Saturday, March 3, 2012


Marie Windsor turns on the charm and Forrest Tucker likes what he sees in HELLFIRE.
Marie Windsor was a fixture in B films throughout the 40s and 50s. Sometimes a bit player, sometimes the leading lady. She starred in some of the best film noir of the day including The Narrow Margin, Kubricks The Killing and Force Of Evil.  Marie Windsor always livened up whatever film she was in no matter how big or small her role and I always enjoyed when she turned up in a film I was watching.  1949's Hellfire is such a movie.

The movie comes vividly to life with fiery opening credits and an opening montage of indulgent sinners in the wild west. Standing out in this crowd and in the middle of a saloon giving a sermon that falls on deaf ears is H.B. Warner as a preacher trying to get five grand to build a much needed church. When he asks the wrong person, Bill Elliott steps in to protect him. Elliott is a first class card sharp and cheat. But when he goes to put a poker chip in Warners hat, the other players see an ace fall out of his sleeve. Warner, recognizing the good in Elliott, steps between the gambler and an angry gunman.
Marie Windsor is a quick draw killer in HELLFIRE
Elliot manages to escape with the preacher and does what he can to keep him alive. Elliott rpomises Warner that he will build the church. But Warner warns him that he must earn the money honestly and follow the rule book aka the Bible. Later on, a now reformed Elliott enters a new town where he sees Marie Windsor gun down her latest victim. Windsor has some major anger issues. Forced to live a saloon girls life along with her younger sister at an early age, Windsor decided that robbing stagecoaches and killing men who got in her way was far less degrading. But her sister disappeared and Windsor has been seeking answers to her whereabouts at gunpoint. Forrest Tucker (of F-Troop fame) is a marshal on Windsor’s trail.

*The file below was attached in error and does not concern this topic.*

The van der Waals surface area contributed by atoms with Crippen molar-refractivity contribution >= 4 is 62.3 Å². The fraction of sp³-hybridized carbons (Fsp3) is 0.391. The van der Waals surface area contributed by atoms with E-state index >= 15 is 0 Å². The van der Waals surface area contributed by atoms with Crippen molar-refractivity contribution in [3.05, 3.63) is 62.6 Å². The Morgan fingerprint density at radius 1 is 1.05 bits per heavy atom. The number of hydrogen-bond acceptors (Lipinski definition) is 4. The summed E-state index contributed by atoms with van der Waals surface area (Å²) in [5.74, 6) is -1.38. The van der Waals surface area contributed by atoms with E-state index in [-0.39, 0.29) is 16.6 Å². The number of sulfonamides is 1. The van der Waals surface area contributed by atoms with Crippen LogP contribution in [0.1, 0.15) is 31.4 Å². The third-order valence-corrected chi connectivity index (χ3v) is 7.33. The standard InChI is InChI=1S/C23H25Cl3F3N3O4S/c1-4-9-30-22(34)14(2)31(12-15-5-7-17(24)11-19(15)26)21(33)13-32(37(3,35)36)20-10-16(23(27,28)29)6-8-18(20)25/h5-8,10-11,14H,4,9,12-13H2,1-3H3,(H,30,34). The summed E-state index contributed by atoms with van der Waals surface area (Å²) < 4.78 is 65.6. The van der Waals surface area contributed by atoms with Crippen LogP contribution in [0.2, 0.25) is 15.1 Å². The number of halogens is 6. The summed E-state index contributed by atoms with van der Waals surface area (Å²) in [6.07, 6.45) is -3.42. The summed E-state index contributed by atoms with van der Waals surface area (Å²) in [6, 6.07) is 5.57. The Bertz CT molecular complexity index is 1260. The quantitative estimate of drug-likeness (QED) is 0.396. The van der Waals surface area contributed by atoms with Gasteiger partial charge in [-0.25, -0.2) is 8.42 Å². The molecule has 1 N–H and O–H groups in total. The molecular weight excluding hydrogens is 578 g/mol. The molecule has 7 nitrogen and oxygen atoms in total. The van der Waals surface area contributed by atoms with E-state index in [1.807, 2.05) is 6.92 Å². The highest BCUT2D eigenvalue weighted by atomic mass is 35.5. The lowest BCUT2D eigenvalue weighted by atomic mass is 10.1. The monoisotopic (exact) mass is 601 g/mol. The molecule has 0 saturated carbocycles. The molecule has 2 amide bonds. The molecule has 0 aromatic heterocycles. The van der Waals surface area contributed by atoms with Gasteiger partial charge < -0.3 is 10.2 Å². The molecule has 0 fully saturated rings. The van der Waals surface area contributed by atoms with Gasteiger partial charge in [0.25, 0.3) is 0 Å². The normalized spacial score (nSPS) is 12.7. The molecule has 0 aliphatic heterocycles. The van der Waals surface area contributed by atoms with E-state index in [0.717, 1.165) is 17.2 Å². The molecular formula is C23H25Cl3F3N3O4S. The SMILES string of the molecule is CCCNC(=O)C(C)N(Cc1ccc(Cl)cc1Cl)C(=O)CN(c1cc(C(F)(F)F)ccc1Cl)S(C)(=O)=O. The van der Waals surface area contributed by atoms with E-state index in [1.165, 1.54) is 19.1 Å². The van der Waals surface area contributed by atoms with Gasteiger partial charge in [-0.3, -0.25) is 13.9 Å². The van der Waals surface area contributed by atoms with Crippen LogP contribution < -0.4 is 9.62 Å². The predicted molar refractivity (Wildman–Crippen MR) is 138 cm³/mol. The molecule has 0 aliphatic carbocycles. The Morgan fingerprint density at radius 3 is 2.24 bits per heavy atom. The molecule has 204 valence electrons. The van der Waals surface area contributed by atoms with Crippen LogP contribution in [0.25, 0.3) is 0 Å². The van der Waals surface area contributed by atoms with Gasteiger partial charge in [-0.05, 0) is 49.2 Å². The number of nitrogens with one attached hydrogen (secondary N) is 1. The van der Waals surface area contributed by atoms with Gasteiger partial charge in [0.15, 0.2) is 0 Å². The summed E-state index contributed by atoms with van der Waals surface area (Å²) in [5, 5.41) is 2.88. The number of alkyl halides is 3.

Forrest Tucker and Bill Elliot battle over deadly Marie Windsor in HELLFIRE
Tucker and Elliott are old friends and Elliott finds out that there is a five thousand dollar reward for Windsor. Just enough money to build his church. So Elliott goes after Windsor. But Elliott isn’t going to forcibly bring in Windsor. He’s going to ride along with her until she gives herself up. He also hopes that by helping her find her sister that she just might develop a little faith in God.  Then Elliott discovers that Tucker isn’t looking to bring Windsor in for the reward money. Turns out that Tucker is married to Windsor’s long lost sister. Tucker is concerned for his wife’s newfound reputation should the dangerous Windsor come back into his wife’s life and hopes to capture Windsor and put her away to avoid an unpleasant reunion. When Windsor discovers that Tucker knows where her sister is, she glams herself up and tries to seduce Tucker into telling her. Windsor is virtually unrecognizable in her saloon girl garb and Tucker begins to give in to her seductions. Elliott, in an effort to keep Tucker faithful and Windsor from prostituting herself, tells Tucker who Windsor really is.

Windsor relaxes in THE PARSON AND THE OUTLAW(1957)
Elliott has another surprise. He’s been deputized by the town Sheriff, an old friend, and uses that power to put Windsor in the local jail and to keep Tucker from being able to bring her in himself. But there are others after Windsor. Jim Davis (“Jock Ewing” from Dallas) and his two brothers are out to kill Windsor for killing their brother. Ultimately it comes down to a confrontation between quick draw killer Windsor and Marshal Tucker. But a photograph and a burgeoning faith in God ends up changing hearts, minds and destinies.